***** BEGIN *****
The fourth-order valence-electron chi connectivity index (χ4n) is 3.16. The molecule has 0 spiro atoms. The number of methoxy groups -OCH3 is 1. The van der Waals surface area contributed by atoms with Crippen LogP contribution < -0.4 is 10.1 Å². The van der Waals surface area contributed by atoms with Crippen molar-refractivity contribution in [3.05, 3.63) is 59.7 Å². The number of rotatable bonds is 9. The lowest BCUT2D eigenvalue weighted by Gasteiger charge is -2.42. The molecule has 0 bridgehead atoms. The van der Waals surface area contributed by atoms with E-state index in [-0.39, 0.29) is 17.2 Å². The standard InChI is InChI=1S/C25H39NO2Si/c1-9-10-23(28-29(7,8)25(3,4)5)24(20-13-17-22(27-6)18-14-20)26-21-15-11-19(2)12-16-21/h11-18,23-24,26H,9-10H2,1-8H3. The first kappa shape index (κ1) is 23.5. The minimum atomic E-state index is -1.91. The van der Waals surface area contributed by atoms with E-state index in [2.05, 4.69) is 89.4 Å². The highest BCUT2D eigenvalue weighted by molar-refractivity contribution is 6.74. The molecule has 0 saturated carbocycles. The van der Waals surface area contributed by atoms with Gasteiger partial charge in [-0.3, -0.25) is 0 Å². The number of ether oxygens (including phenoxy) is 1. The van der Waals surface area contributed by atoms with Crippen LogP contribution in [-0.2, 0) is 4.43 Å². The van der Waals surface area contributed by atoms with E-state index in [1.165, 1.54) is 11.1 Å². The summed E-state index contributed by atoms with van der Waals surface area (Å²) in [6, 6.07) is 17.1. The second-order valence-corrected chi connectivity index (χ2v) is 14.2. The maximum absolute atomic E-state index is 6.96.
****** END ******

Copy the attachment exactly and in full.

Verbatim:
The fourth-order valence-electron chi connectivity index (χ4n) is 3.16. The molecule has 0 spiro atoms. The number of methoxy groups -OCH3 is 1. The van der Waals surface area contributed by atoms with Crippen LogP contribution < -0.4 is 10.1 Å². The van der Waals surface area contributed by atoms with Crippen molar-refractivity contribution in [3.05, 3.63) is 59.7 Å². The number of rotatable bonds is 9. The lowest BCUT2D eigenvalue weighted by Gasteiger charge is -2.42. The molecule has 0 bridgehead atoms. The van der Waals surface area contributed by atoms with E-state index in [-0.39, 0.29) is 17.2 Å². The standard InChI is InChI=1S/C25H39NO2Si/c1-9-10-23(28-29(7,8)25(3,4)5)24(20-13-17-22(27-6)18-14-20)26-21-15-11-19(2)12-16-21/h11-18,23-24,26H,9-10H2,1-8H3. The first kappa shape index (κ1) is 23.5. The minimum atomic E-state index is -1.91. The van der Waals surface area contributed by atoms with E-state index in [2.05, 4.69) is 89.4 Å². The highest BCUT2D eigenvalue weighted by molar-refractivity contribution is 6.74. The molecule has 0 saturated carbocycles. The van der Waals surface area contributed by atoms with Gasteiger partial charge in [-0.3, -0.25) is 0 Å². The number of ether oxygens (including phenoxy) is 1. The van der Waals surface area contributed by atoms with Crippen LogP contribution in [-0.2, 0) is 4.43 Å². The van der Waals surface area contributed by atoms with E-state index in [1.165, 1.54) is 11.1 Å². The summed E-state index contributed by atoms with van der Waals surface area (Å²) in [6, 6.07) is 17.1. The second-order valence-corrected chi connectivity index (χ2v) is 14.2. The maximum absolute atomic E-state index is 6.96.